Wall Street Journal, The Unraveling of the U.S. News College Rankings:
Yale Law School Dean Heather Gerken floated the idea past a small circle of colleagues. She had a sleepless night and queasy morning. And then, on Nov. 16, she started the revolt.
“The U.S. News rankings are profoundly flawed,” Ms. Gerken said in a letter that day. And with that, Yale Law pulled out.
Within three months, more than 40 law schools—about 20% of the programs that U.S. News ranks—said they would also end their cooperation and no longer share data with the publication, including 12 of the top 14. A wave of medical schools, led by No. 1 Harvard Medical School, followed. At the undergraduate level, the Rhode Island School of Design (No. 3 among regional universities in the North) and Colorado College (No. 27 in the latest measure of national liberal-arts colleges) withdrew last month.
The rebellion, which has thrown into tumult the most famous source of college rankings for generations of would-be students, was decades in the making.
College presidents, deans and institutional research officers said they have regularly raised concerns with the company’s chief data strategist in letters, on phone calls, at conferences and during in-person meetings at the company’s Washington, D.C., headquarters. The rankings, they argued, were opaque, favored the wealthiest schools and promoted practices that didn’t benefit students. They warned against simplifying something as complex as an education into an ordinal rank. ...
The move has led to a moment of crisis for U.S. News, once a publisher of a weekly news magazine that competed with Time and Newsweek. It began ranking colleges 40 years ago and graduate schools soon after. The rankings quickly grew into the definitive guide for prospective students and families desperate to simplify an otherwise complicated calculation of which school was the best choice. ...
Critics say that there are myriad ways for schools to goose the numbers. Inaccurate data, including submissions with transposed numbers and efforts to creatively tally alumni donations or research expenditures, are unearthed every few months and detailed on U.S. News’s own website.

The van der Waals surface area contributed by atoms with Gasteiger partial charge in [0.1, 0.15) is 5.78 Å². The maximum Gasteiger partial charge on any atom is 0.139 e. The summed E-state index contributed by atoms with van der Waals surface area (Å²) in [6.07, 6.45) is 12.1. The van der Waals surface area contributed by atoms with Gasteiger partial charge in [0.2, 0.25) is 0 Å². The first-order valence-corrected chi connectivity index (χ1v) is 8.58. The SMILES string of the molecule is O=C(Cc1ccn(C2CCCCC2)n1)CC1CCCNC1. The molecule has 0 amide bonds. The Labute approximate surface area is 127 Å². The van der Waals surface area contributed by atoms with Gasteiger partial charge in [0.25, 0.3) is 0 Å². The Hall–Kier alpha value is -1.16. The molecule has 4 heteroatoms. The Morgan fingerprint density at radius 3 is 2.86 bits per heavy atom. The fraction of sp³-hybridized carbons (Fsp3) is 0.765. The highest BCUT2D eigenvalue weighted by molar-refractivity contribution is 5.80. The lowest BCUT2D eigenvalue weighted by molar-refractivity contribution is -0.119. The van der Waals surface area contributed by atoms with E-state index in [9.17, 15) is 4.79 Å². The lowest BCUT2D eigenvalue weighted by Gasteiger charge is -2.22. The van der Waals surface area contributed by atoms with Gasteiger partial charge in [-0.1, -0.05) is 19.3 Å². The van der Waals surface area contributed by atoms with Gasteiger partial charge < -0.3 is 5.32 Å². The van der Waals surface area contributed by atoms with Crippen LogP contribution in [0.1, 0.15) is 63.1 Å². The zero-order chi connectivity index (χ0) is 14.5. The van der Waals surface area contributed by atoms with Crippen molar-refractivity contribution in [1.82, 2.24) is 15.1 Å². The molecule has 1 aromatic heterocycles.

In 2021, the former dean of Temple University’s business school was convicted on fraud charges related to a scheme in which he submitted inflated student data. He was sentenced to more than a year in prison.
Last year, the University of Southern California’s Rossier School of Education said a report it had commissioned by a law firm found administrators omitted information from the school’s submission to boost placement dating back to at least 2013. Columbia University admitted in September to reporting incorrect figures in multiple categories. The school dropped to No. 18 from No. 2 after U.S. News turned to other public sources for data, rather than to the school, in the latest ranking. ...
At a January presentation to law schools, Robert Morse, U.S. News’s chief data strategist, disclosed that he didn’t commit to a particular mathematical model until after receiving schools’ data, according to Ian Ayres, an economist and Yale Law School professor who attended the event. Once that information was in hand, Dr. Ayres said, the team ran simulations giving various factors different weights to see the potential outcomes before deciding on a final method.
Dr. Ayres said that approach violates fundamental social-science research standards in which the methodology is specified ahead of time to prevent anyone from reverse-engineering a preferred result. ...
About 16% of undergraduate programs ranked by U.S. News didn’t provide the publication with data last year, up from 7% in 2015. Most of them hover near the bottom of the lists.
Administrators at multiple schools in the middle of the pack say they’d be more inclined to pull out if one of the top colleges, such as Princeton University (No. 1 among national universities for 21 of the past 23 years) or Williams College (No. 1 among national liberal-arts colleges for the past 20 years straight), went first.
Both schools declined to comment.